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William Berkson

About William Berkson

William Berkson's is author of Pirke Avot: Timeless Wisdom for Modern Life (Jewish Publication Society 2010), He is Director of the Jewish Institute for Youth and Family,, and lead developer of its Becoming a Mentsh courses on Jewish values for teens. He is also designer of the typeface Williams Caslon Text (Font Bureau, 2010).

4 Responses to “Reforming Reform: 1. The Debate over Reasons for the Mitzvot”

  1. Larry Kaufman

    Whether the Sages articulate it or not, one of the reasons for the mitzvot that have no clear rationale is lehavdil, to separate us from the peoples of the earth.

    That, of course, is what the Pittsburgh Reformers couldn’t stand.

    The absorption of once-rejected ritual practices, the use of Hebrew, and the other aspects of contemporary Reform that drive the Classicists bananas stem in part from the nostalgia of refugees from the other Jewish denominations, but also from the need on the part of our congregants, not the least those who have joined us from other faiths, for more than just a connection to God — but specifically to the God of Abraham, Isaac, Jacob, Sarah, Rebekah, Rachel and Leah.

    • avatar

      Larry doesn’t realize that if the “Classicists” had wanted to completely do away with “l’havdil”, we would not purport to practice Judaism, we would not observe Jewish Festivals, we would not worship from a prayerbook that is clearly grounded in the Orthodox Siddur, and we most certainly would not recite, as we do so proudly (sometimes in Hebrew!) the Amidah which praises the God of Abraham, Isaac, Jacob, Sarah, Rebeccah, Rachel, and Leah.

      It’s all a matter of emphasis. We cannot claim to practice Judaism unless we acknowledge that we are to continue the existence of the Jewish People as a distinctive community (albeit a spiritual, not ethnic or cultural community). We must and do continue to see ourselves as continuing the unbroken chain of Judaism stretching (metaphorically) all the way back to Sinai. Being Jewish involves feeling ourselves to be participants in the Covenant with God and the history and destiny of our People and all the world, but the difference with Classical Reform is that our distinctive Covenant that makes us “separate” is very much bound up in being “or la-goyim”, a light unto the Nations. We are distinctive, but only in religious values, and it is deadeningly disappointing when Jews today fall into the trap of thinking that what makes us “Jewish” is contained in outer forms and rituals rather than in the core of our spiritual and ethical orientation.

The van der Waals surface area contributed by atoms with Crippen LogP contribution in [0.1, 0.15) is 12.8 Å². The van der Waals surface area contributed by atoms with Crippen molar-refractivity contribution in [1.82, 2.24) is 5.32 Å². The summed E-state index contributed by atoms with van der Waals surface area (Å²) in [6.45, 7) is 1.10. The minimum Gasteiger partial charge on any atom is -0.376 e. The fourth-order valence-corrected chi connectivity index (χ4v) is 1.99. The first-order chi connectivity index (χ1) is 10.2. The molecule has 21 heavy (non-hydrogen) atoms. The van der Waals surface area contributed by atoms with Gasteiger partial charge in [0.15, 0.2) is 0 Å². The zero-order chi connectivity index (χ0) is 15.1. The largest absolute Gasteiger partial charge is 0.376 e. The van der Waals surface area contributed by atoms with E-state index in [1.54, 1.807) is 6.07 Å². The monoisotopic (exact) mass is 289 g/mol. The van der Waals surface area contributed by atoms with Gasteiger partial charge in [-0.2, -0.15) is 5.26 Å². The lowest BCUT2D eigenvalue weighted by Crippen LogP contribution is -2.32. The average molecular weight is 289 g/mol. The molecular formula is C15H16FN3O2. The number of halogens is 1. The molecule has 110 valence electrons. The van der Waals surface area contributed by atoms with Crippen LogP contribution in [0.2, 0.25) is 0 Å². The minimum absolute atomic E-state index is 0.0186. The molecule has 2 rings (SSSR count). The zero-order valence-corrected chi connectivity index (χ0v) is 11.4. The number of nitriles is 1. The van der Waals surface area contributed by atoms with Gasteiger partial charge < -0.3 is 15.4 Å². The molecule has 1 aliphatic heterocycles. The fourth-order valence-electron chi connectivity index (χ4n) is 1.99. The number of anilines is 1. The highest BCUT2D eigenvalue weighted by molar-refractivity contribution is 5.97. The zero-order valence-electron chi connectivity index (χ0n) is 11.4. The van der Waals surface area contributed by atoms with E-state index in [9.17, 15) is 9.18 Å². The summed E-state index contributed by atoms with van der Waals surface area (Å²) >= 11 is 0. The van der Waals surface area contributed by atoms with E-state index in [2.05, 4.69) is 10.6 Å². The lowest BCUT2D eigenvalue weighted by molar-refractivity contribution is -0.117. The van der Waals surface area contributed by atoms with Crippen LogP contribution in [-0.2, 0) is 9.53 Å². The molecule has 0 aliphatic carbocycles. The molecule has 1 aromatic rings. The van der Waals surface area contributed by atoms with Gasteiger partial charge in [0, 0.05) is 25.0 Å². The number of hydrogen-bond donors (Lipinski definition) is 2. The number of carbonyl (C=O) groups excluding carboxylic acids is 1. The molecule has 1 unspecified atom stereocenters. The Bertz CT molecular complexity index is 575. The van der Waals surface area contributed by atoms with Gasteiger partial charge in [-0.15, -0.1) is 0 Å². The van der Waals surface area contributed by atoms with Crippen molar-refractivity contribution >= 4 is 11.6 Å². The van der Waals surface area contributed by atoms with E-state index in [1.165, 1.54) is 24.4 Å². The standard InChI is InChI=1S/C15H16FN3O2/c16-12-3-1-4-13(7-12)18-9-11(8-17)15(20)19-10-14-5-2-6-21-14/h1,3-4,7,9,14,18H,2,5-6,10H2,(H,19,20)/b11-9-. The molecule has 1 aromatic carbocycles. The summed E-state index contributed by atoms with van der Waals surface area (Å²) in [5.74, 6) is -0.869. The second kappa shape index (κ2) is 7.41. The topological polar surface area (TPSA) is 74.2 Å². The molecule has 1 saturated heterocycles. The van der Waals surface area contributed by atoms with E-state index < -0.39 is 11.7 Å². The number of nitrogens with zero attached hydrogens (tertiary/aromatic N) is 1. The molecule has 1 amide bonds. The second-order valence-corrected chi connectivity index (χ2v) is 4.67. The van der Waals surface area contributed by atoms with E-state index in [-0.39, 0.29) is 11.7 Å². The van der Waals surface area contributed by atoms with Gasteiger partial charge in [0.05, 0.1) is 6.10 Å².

Larry implies that neo-traditional Reform is more attractive to Jews “who have joined us from other faiths” because it offers a connection to the God of Abraham, etc. The problem is, Classical Reform offers the same connection, but framed in a more accessible and inclusive way. Though certainly not intentionally misleading or slanderous, Larry’s false dichotomy of the “connection to God” in Classical Reform vs. the connection to the God of the Generations in neo-traditional Reform is deeply hurtful and offensive, and not at all accurate.

  2. avatar

    “overt mention of a reason for a mitzvah may tempt a person to violate the mitzvah while taking measures to avoid the predicted consequence”

    Beautiful!!! Doesn’t the very concept of non-Orthodox, non-Halakhic Judaism rest on the premise that we have permission to seek alternative means to agreed upon Jewish ends? When we can observe the spirit without the letter (or indeed, sometimes must go against the letter to preserve the spirit), isn’t that immensely preferable? In addition, the practices that express our values are going to change over time–the details of some historic Classical Reform worship modalities may not speak to all people today, but why is the response to that not to look FORWARD to yet newer modalities, rather than backwards to pre-Reform practices?

  3. William Berkson

    Larry, Jordan, sorry for the slow response. Thanks for your comments. I’ll take up the issue of universalism and particularism—and where Classical Reform went right and went wrong—in my next post on the status of mitzvot in Reform.